Overall attitudes to immigration: persistent concerns, deep divides
We begin by looking at public views about the overall economic and cultural impact of immigration. To assess this we asked the following two questions:
On a scale of 0 to 10, where 0 is extremely bad and 10 is extremely good, would you say it is generally bad or good for Britain’s economy that migrants come to Britain from other countries?
And on a scale of 0 to 10, would you say that Britain’s cultural life is generally undermined or enriched by migrants coming to live here from other countries?
As Table 5.1 shows, the balance of opinion is negative in both cases, but attitudes vary considerably. Thirty-one per cent think immigration has been good for the British economy, while 35 per cent believe it has enriched British culture. Another fifth think the economic and cultural impact of immigration has been broadly neutral. In all, therefore, around half of the public feel that immigration has not had negative economic or cultural effects. The other half of the public take a much more negative view: 47 per cent think immigration has had a negative economic impact, while 45 per cent think it has undermined British cultural life. It is worth noting that the views of immigration critics are more intensely held – 18 per cent regard the cultural and economic impact of immigration as being very negative, compared to the 6 and 3 per cent respectively who take the most positive view of its impact. If we compare these figures with the earlier finding that 77 per cent of people would like to see immigration levels reduced it is clear that those who would like to see less immigration include people who do not necessarily think it has been bad for Britain.
These overall figures suggest more diversity of opinion about immigration than is commonly assumed – while the balance of opinion clearly favours the sceptics, whose views are more intensely held, a lot of people are positive about immigration or see its impact as neutral.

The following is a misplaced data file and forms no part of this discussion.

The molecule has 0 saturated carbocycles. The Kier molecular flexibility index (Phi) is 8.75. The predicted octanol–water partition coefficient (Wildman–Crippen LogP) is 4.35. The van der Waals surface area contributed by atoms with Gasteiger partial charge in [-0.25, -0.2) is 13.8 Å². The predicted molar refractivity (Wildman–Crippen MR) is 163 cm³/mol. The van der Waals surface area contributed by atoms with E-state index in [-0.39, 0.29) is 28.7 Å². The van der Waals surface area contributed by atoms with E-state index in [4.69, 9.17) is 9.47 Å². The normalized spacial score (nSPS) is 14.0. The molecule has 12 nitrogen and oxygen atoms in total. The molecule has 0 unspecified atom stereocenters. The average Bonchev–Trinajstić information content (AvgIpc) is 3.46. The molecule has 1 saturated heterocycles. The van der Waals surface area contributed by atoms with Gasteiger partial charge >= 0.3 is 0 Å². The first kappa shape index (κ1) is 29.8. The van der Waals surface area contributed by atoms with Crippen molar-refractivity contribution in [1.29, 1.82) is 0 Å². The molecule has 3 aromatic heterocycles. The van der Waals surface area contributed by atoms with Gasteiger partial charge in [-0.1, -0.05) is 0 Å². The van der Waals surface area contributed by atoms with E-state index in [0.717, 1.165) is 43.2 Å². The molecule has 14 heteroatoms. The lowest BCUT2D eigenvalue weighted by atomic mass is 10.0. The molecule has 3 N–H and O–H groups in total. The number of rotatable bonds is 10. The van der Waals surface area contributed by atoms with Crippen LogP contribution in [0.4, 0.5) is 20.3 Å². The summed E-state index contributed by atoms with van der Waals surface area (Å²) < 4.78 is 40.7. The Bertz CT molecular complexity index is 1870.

Of course, these aggregate statistics will mask wide social divides. Views about migration are likely to be influenced by a wide range of factors, including a person’s social position, their ideological values more generally and their own experience of migration (which will vary considerably, as migrants are unevenly distributed both geographically and socially). Table 5.2 focuses on two of the key social factors which we might expect to be associated with attitudes to migration – social class and education – and not surprisingly reveals significant social divides. The most economically secure and higher status sections of society – the professional middle classes and degree holders – are very positive about both the economic and cultural impact of immigration, while all the groups in less privileged positions within the social hierarchy are more negative. Those in the most precarious positions – unskilled manual workers and those with no educational qualifications – are the most intensely negative about immigration’s effects. This is particularly true with regard to education; while 60 per cent of graduates think immigration has had beneficial economic consequences for Britain, the same is true of 32 per cent of those whose highest qualification is at A level or equivalent, and just 17 per cent of those with no qualifications at all. Another way of comparing groups is via their net score, which is the difference between the proportion in a group who take a positive view of immigration and those who take a negative view. This varies from +38 (among graduates) to -45 (among those with no qualifications), showing a huge gap in the balance of opinion between the university educated and those who left school at the earliest opportunity.